Again, you've got that driving beat, that rolling beat behind it, and the guitar and the lyrics, obviously - almost too much to take in on a first hearing. There are so many moving parts in your music. You know, you do the punk stuff, you do kind of the hip-hop stuff, the rock, the R&B. How, in theory, does a song get from notes on a napkin to a full-blown performance?

Mr. MORRISON: It's a miracle.

(Soundbite of laughter)

Mr. MORRISON: It's a miracle. I mean, I think just raw effort. I mean, the story of "Back and Forth" is, from my angle, is pretty great, which is that the verses are just based on "It's Alright Ma (I'm Only Bleeding)" by Dylan. Their structures are completely the same, yeah. Not maybe emotional intent.

But the chorus, I was walking to work and I started singing it to myself, and it was almost like I had like, this feeling of a song.

(Soundbite of song, "Back and Forth")

THE DISMEMBERMENT PLAN: (Singing) Back and forth and back...

Mr. MORRISON: But I didn't know how it sounded. I didn't know what it was. But I was kind of singing like, (Singing) somebody scream, all right - and then I went to work. Then we had rehearsal that day and I walked in, and Eric and Joe were playing the groove. I walked in, and it was almost like walking into a space where they had been playing it for all eternity. It was just boom-boom-boom-boom-boom. And I was like, that's the song I was writing.

So as a lyricist, I might have a concept, and I might have even mocked something up at home that I stubbornly thought was how the song was supposed to go. But all that would go out the window when we would all get together, and there would be collective creation happening. And then you would just look for juxtapositions between those concepts, and between the raw interaction that was going on between the musicians.

Mr. CADDELL: I mean, it's still exactly the same. Like, the four of us get in a room together and like, we still are four nerds that love music, and love to sort of bounce it off each other.

(Soundbite of song, "You Are Invited")

THE DISMEMBERMENT PLAN: (Singing) I got it in the mail one morning, there was no return address, just my name in gold leaf on the front...

HANSEN: Your tune "You Are Invited" tells the tale of an anonymous invitation that comes in the mail. Was this for all the kids out there who never fit in, never got invited anywhere - and was that both of you?

(Soundbite of laughter)

Mr. CADDELL: You get older and I think you get more comfortable in your place in the world. I think when you're 24, you're kind of auto-yearning - or you feel auto-left out, you know what I mean? Like, it's just in you and then you get older and you get incredibly nostalgic for that time in your life and that place in the world. It's just, you can't win.

(Soundbite of music)

HANSEN: Why did you guys break up in 2003? I mean, you were on, it seems, the cusp of hitting the...

Mr. MORRISON: We weren't.

HANSEN: You weren't. What do you mean, you weren't?

Mr. MORRISON: Everybody says that, yeah.

Mr. CADDELL: I mean, there's absolutely, positively no way to tell what would have happened if we had been at it for a while longer. But the truth of the matter is, we had been doing it for 10 years - and it's a lot of work.

Mr. CADDELL: Yeah, absolutely.

Mr. MORRISON: I was like...

Mr. CADDELL: I'll tell you what, I don't think we were on the cusp. I think we were on the cusp of being a club lifer band. And sometimes over the last seven years, I would look at peers who were kind of maintaining, and I would feel some pining for it. I would feel some pangs of like, the road not taken. But now, I feel like I took my medicine in terms of life and now, this is just incredibly fun.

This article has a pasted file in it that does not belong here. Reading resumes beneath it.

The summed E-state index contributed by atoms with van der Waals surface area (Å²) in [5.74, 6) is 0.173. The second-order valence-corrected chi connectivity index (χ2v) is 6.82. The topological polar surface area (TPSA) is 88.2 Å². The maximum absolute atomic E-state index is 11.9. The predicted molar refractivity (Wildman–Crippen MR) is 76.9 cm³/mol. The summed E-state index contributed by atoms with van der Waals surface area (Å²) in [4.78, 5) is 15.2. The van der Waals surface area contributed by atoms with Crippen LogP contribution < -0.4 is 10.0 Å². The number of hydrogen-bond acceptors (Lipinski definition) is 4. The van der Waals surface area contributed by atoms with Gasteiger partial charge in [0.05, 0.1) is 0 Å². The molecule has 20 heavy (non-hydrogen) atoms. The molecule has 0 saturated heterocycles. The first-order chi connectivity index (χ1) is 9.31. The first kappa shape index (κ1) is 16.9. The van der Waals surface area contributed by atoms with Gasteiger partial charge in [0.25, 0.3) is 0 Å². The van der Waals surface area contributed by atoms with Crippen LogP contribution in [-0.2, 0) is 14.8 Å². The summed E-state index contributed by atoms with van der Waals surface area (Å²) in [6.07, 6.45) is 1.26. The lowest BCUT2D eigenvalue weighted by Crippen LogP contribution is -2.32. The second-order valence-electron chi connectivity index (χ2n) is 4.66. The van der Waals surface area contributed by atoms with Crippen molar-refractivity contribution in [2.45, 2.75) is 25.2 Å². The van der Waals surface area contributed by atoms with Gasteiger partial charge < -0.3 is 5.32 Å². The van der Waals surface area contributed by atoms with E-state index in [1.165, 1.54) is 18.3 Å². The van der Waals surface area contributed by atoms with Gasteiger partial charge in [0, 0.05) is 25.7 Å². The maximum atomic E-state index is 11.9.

HANSEN: When you returned to a working life, you don't work for people who give you standing ovations every time you've done something well. Was that a hard adjustment to make?

Mr. MORRISON: Actually, I'll tell you what, I've never had co-workers that rode me as hard as my bandmates.

(Soundbite of laughter)

Mr. MORRISON: Everything I've had to deal with in business - and I'm in computer programming for advertising, which is like, hectic and insane and the client's freaking out - I hear that 17 times a day. I'm like, you know what, I was in a band driving 25 hours overnight to get from Seattle to Fargo, to open up for Veruca Salt. So you can't tell me nothing.

Mr. CADDELL: And I'll tell you what, the thing about it for me is like, by the time that 2003 rolled around, I think what I personally needed very much was a - kind of a direct feedback loop of accomplishment. Because there's a far distance between standing on stage and reading record reviews, and having people buy your music. There's a big difference between that and directly knowing that you've done a good job and you've achieved something and, you know, your bank account is starting to get out of the emergency zone. Those things are hugely important.

Mr. MORRISON: And it's extraordinarily ironic because people that have never done it think, oh, you must feel so fulfilled and so lauded. And on the one hand, I do very much feel like we've - and not to get crazy about it - but we've done good things in the world, the four of us. And I think we have that as an achievement. Now, it's time to do the next thing.

HANSEN: Jason Caddell and Travis Morrison of the newly reconstituted band the Dismemberment Plan. Their reissued record - yes, vinyl record - is called "Emergency & I." Thank you both for coming in.

Mr. MORRISON: Thank you.

Mr. CADDELL: Thank you.

(Soundbite of music)

HANSEN: "Spider in the Snow," from the Dismemberment Plan's album "Emergency & I."

This is WEEKEND EDITION from NPR News. I'm Liane Hansen. Transcript provided by NPR, Copyright NPR.